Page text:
Seattle Coffee Gear Diletta Bello: One-minute review
The Seattle Coffee Gear Diletta Bello espresso machine isn’t a typical espresso machine that most people use in their homes, and you’ll know that as soon as you take it out of the box. There are no buttons here to push, no dials for programming settings. This, my friends, is a next-level espresso machine, not quite an industrial-grade one you expect to see at coffee shops but more elevated than that automatic one you’ve got at home.
Most of the things you do on it are manual. Want your shot of espresso? You have to operate a lever and know when to stop the pour. Want frothy milk? You have to get used to turning a knob all the way then quickly shutting it down before your froth spills over. So, I can’t really blame anyone if they took one look at the Diletta Bello and ran the other way.
But, while many of the best espresso machines make it easier for users these days, I found that there is a steep learning curve with this particular machine, although it took me less than a day to see its appeal (and learn its ways). As a coffee enthusiast, I do appreciate a smooth cup of thoughtfully-crafted coffee that greets you every day like it’s a lazy Sunday morning – even on days when it feels like I do not have the time.
I also appreciate the meditative process it takes to make one on this machine. It takes focus away from the necessity of brewing coffee – contrary to the best coffee makers being items of convenience – and shifts it back to the craft by slowing you down a little.
And, here’s the thing: as intimidating as the Seattle Coffee Gear Diletta Bello looks, it’s also incredibly accessible and easy for neophyte espresso machine users to use. Experienced or not, I would recommend it to most people… or at least those who are willing to pay the price.
Seattle Coffee Gear Diletta Bello review: Price & availability
- List price: $1,699
- Unavailable outside the US
Despite being handcrafted in Milan, Italy, the Seattle Coffee Gear Diletta Bello is only available for purchase on the Seattle Coffee Gear website (opens in new tab) to US customers. That’s because the company only currently ships to the US (all 50 states) – which is understandable considering that the machine comes packaged in a thick and sizable protective case similar to what photography and filmmaking gear come in.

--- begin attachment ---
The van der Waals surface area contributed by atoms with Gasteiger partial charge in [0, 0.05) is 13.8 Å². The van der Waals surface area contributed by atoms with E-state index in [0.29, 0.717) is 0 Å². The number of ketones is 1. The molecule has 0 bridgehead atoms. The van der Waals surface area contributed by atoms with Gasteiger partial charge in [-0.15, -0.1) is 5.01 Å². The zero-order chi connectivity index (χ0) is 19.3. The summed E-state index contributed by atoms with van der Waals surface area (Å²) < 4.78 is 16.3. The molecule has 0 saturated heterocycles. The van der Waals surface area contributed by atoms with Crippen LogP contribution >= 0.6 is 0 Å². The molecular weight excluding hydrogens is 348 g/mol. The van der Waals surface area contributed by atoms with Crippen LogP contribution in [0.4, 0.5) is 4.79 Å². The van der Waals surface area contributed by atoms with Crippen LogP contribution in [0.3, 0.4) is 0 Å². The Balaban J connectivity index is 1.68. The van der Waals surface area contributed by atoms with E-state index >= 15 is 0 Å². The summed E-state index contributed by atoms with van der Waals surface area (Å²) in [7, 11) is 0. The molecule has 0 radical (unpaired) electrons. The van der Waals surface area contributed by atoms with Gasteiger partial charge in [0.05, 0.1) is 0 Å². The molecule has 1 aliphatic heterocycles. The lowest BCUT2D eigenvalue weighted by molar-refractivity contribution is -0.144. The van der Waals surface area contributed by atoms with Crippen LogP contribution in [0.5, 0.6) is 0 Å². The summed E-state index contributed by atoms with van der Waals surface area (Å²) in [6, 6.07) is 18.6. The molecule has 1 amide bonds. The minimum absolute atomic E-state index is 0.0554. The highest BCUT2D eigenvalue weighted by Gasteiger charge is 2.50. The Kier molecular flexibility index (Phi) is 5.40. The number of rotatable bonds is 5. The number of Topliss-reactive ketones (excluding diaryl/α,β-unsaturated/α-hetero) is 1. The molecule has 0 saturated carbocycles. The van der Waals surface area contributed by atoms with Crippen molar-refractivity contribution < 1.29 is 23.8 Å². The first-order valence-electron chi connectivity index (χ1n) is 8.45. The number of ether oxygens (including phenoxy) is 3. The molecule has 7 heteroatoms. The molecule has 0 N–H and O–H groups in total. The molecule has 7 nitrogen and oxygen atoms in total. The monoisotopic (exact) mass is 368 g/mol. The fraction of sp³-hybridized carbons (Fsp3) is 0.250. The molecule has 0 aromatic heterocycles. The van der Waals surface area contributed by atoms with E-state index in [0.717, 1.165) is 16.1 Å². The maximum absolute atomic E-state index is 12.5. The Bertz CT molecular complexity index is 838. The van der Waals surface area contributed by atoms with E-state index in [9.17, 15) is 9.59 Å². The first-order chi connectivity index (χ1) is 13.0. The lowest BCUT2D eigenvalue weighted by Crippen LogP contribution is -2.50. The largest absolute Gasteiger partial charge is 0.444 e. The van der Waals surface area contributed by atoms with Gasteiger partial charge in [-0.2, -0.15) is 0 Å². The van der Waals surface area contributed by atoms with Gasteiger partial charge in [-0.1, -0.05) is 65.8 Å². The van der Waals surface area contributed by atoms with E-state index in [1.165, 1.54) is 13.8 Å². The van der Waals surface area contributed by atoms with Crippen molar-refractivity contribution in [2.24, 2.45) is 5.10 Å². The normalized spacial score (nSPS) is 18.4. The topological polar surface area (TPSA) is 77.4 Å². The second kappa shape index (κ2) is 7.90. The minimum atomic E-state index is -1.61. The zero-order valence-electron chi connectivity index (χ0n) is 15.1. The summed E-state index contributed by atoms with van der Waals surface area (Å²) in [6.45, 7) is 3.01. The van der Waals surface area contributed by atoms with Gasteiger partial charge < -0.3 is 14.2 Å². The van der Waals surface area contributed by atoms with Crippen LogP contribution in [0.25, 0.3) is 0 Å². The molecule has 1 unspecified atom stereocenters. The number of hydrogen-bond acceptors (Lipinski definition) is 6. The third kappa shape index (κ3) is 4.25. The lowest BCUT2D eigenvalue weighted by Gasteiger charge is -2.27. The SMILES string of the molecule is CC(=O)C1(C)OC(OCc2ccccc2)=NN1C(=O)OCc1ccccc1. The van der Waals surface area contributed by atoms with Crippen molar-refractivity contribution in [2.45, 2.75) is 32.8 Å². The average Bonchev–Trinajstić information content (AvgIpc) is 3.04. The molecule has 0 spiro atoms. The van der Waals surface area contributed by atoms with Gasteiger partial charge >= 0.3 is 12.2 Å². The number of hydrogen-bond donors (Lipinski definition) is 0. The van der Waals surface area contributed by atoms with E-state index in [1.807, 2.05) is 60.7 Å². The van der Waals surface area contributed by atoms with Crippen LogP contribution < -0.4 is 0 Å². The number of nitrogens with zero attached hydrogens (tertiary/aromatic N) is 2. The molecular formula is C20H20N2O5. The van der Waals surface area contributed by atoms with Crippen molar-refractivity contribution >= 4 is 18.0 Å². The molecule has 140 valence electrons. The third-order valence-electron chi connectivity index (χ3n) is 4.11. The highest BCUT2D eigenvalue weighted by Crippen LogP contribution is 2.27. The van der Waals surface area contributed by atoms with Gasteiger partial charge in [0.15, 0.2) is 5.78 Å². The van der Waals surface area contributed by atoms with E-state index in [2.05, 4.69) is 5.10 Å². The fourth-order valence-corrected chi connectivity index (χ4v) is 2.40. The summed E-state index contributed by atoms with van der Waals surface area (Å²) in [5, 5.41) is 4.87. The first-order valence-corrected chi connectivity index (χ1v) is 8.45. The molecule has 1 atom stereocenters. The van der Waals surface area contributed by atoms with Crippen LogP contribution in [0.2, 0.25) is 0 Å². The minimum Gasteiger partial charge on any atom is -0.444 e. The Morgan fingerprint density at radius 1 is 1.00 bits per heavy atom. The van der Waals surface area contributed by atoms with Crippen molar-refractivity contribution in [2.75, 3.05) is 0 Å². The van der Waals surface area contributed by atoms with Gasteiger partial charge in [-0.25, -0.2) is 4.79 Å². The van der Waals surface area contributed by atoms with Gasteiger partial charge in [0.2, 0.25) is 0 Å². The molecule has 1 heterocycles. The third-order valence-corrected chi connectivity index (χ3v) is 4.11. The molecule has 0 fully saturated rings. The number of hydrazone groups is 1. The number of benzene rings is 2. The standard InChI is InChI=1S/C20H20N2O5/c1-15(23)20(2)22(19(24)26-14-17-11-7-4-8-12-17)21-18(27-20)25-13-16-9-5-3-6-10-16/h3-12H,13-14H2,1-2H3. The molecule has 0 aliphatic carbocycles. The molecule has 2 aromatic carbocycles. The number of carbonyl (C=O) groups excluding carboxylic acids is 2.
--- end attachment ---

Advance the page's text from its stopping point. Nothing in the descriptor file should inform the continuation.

To get one yourself, you do have to pay a hefty price of $1,699 for the kit that includes baskets and portafilters. Considering there are pricier espresso machines for consumers, I’d consider this one a higher mid-range entry – although it also doesn’t come with its own bean grinder, which means you’ll have to spend more if you don’t own one already.
The specs of our Seattle Coffee Gear Diletta Bello review unit
- Price: $1,699
- Type of coffee maker: Manual espresso machine
- Skill level: Intermediate
- Programming: None
- Brew time: 30 sec
- Boiler volume: 1.8L
- Reservoir size: 3L
- Material: Stainless Steel
- Dimensions: 11 x 17.75 x 14.5 inches
- Value: 4 / 5
Seattle Coffee Gear Diletta Bello review: Design
- Manual controls
- Elegant minimalist design
- Pretty big so it takes up space
As I mentioned above, the Seattle Coffee Gear Diletta Bello is devoid of any buttons, taking an all-manual approach to brewing and steaming. So, if you’re hoping to just press buttons and let the machine do all the work for you, you definitely won’t be getting what you want. Not that you should let that affect your decision about getting this machine, however, as the manual controls just look deceptively complicated.
In actuality, things are pretty simple here. You turn the power switch on, wait a few minutes until it reaches the desired operating pressure, which you can check using the decently sized pressure gauge, twist your grounds-filled portafilter in place, lift the brew level to brew and pour, and lower it back down to stop. Really the only thing that’s different here is that instead of a button, you operate a lever.
Steaming milk is similar in that instead of pressing a button, you’re turning a knob all the way to the left to steam and foam then turning it all the way to the right to close. This is the trickier part here, as you do have to find the right speed when you’re turning the knob. It took me about three days to kind of get comfortable with using it, but that’s only because I was being too careful. As soon as I got used to it, operating it felt like second nature.
There is a hot water dispenser on the other side of the brew group that looks very similar to the steam wand in look and operation, except it actually dispenses hot water instead of heating up what’s in your cup. There is also a cup warmer on top next to the water tank opening. Both are pretty neat additions to an already impressive machine. Sadly, however, you have to invest in a stand-alone coffee bean grinder, as it doesn’t come with one.
Just like its old-school approach to its controls, the Diletta Bello also comes with a retro-esque design, as if SCG took inspiration from vintage espresso machines and modernized it. That, I think, allows it to look elegant and nostalgic yet minimalist at the same time, especially if you go for the white colorway (it also comes in black and stainless steel).
Unfortunately, just like other old espresso machines, it also takes up a bit of space at 11 x 17.75 x 14.5 inches and is considerably heavy. So, you better make sure that you’ve got plenty of counterspace, lest risk cluttering your kitchen or losing precious countertop space.
- Design: 4.5 / 5
Seattle Coffee Gear Diletta Bello review: Performance
- Takes 13 minutes to warm up
- Smooth brews
- Steam wand takes practice to use
The biggest downside to the Seattle Coffee Gear Diletta Bello is that it’s not for fast brewing. It takes 13 minutes to warm up – meaning getting the pressure gauge needle up between 1 and 1.5 – though in my experience, it delivers stronger and richer brews better after the indicator light on the top right turns green. This means that you have to get into the habit of turning it on first thing in the morning, before you shower and go about your morning routine.